%I
%S 0,1,2,1,3,4,5,3,3,6,4,5,4,7,7,1,5,5,5,8,7,9,5,5,6,8,10,6,9,8,10,8,6,
%T 10,12,7,10,11,6,5,7,7,8,9,5,8,5,6,8,7,10,7,11,14,8,8,6,11,7,10,7,12,
%U 10,10,12,14,7,12,9,9,11,9,12,12,12,14,10,7,11,11
%N Minimal number of factorials which add to 0+1+2+...+n; a(n) = A034968(A000217(n)).
%C 1's occur at positions n=1, n=3 and n=15 as they are such natural numbers that A000217(n) is also one of the factorial numbers (A000142), as we have A000217(1) = 1 = 1!, A000217(3) = 1+2+3 = 6 = 3! and A000217(15) = 1 + 2 + ... + 15 = 120 = 5!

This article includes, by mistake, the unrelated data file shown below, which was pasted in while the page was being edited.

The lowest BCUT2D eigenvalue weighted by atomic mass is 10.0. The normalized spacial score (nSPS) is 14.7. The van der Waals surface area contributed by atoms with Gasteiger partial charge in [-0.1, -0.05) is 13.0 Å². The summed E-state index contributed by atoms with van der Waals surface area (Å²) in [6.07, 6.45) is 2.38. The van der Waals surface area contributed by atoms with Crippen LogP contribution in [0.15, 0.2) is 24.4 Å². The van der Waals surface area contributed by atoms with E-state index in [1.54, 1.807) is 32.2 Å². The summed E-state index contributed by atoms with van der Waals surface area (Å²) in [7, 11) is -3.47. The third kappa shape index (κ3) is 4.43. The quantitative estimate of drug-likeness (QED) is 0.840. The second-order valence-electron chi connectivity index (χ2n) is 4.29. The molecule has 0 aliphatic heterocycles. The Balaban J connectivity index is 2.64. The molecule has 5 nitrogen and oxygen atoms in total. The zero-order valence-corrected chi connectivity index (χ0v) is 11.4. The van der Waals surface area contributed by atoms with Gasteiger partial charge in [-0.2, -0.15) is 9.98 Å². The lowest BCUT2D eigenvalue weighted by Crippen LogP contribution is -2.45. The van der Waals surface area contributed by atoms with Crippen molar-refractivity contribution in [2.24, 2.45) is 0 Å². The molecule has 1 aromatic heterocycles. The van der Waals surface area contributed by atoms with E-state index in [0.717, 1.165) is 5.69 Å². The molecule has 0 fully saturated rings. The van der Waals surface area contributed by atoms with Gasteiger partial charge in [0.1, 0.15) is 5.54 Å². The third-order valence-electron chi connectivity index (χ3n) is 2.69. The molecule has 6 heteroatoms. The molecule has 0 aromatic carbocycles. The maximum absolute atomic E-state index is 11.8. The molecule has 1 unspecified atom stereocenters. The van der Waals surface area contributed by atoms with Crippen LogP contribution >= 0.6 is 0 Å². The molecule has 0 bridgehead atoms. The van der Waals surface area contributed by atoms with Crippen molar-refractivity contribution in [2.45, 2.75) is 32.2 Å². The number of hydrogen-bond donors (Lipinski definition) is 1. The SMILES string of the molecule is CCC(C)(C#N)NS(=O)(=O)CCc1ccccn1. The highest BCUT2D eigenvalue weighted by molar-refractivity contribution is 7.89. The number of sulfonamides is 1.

%C On the other hand, a(2)=2, as A000217(2) = 1+2 = 3 = 2! + 1!. Is this the only occurrence of 2?
%C Are some numbers guaranteed to occur an infinite number of times?
%H Antti Karttunen, <a href="/A232095/b232095.txt">Table of n, a(n) for n = 0..10000</a>
%F a(n) = A034968(A000217(n)).
%F a(n) = A231717(A226061(n+1)). [Not a practical way to compute this sequence. Please see comments at A231717]
%F For all n, a(n) >= A232094(n).
%o (Scheme)
%o (define (A232095 n) (A034968 (A000217 n)))
%Y Cf. A232094, A232096.
%K nonn
%O 0,3
%A _Antti Karttunen_, Nov 18 2013